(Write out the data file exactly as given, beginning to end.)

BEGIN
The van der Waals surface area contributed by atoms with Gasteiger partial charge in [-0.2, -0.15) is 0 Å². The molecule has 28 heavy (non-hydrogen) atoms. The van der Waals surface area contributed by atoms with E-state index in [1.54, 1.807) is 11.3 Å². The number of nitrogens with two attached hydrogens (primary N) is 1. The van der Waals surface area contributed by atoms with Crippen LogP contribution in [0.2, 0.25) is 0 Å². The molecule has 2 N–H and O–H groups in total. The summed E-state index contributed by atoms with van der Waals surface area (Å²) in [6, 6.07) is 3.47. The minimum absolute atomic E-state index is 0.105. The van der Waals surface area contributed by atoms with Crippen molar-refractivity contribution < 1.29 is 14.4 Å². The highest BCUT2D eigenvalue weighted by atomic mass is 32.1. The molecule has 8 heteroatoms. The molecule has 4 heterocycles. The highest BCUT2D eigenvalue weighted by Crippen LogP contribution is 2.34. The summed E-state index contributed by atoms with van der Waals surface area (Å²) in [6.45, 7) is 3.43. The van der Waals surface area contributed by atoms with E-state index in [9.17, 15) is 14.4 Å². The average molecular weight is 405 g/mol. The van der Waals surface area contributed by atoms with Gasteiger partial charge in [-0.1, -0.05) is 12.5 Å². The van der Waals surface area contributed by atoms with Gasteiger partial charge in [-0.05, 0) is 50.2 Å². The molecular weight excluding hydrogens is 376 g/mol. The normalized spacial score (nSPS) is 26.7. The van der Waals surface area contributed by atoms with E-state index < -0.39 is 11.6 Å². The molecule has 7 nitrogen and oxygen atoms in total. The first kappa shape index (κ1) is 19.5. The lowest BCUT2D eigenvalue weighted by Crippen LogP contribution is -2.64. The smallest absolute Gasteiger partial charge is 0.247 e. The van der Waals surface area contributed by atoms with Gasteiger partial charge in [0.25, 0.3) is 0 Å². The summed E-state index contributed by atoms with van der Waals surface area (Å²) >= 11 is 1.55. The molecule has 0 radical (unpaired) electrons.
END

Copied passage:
The van der Waals surface area contributed by atoms with Gasteiger partial charge in [-0.2, -0.15) is 0 Å². The molecule has 28 heavy (non-hydrogen) atoms. The van der Waals surface area contributed by atoms with E-state index in [1.54, 1.807) is 11.3 Å². The number of nitrogens with two attached hydrogens (primary N) is 1. The van der Waals surface area contributed by atoms with Crippen LogP contribution in [0.2, 0.25) is 0 Å². The molecule has 2 N–H and O–H groups in total. The summed E-state index contributed by atoms with van der Waals surface area (Å²) in [6, 6.07) is 3.47. The minimum absolute atomic E-state index is 0.105. The van der Waals surface area contributed by atoms with Crippen molar-refractivity contribution < 1.29 is 14.4 Å². The highest BCUT2D eigenvalue weighted by atomic mass is 32.1. The molecule has 8 heteroatoms. The molecule has 4 heterocycles. The highest BCUT2D eigenvalue weighted by Crippen LogP contribution is 2.34. The summed E-state index contributed by atoms with van der Waals surface area (Å²) in [6.45, 7) is 3.43. The van der Waals surface area contributed by atoms with E-state index in [9.17, 15) is 14.4 Å². The average molecular weight is 405 g/mol. The van der Waals surface area contributed by atoms with Gasteiger partial charge in [-0.1, -0.05) is 12.5 Å². The van der Waals surface area contributed by atoms with Gasteiger partial charge in [-0.05, 0) is 50.2 Å². The molecular weight excluding hydrogens is 376 g/mol. The normalized spacial score (nSPS) is 26.7. The van der Waals surface area contributed by atoms with E-state index < -0.39 is 11.6 Å². The molecule has 7 nitrogen and oxygen atoms in total. The first kappa shape index (κ1) is 19.5. The lowest BCUT2D eigenvalue weighted by Crippen LogP contribution is -2.64. The smallest absolute Gasteiger partial charge is 0.247 e. The van der Waals surface area contributed by atoms with Gasteiger partial charge in [0.25, 0.3) is 0 Å². The summed E-state index contributed by atoms with van der Waals surface area (Å²) >= 11 is 1.55. The molecule has 0 radical (unpaired) electrons.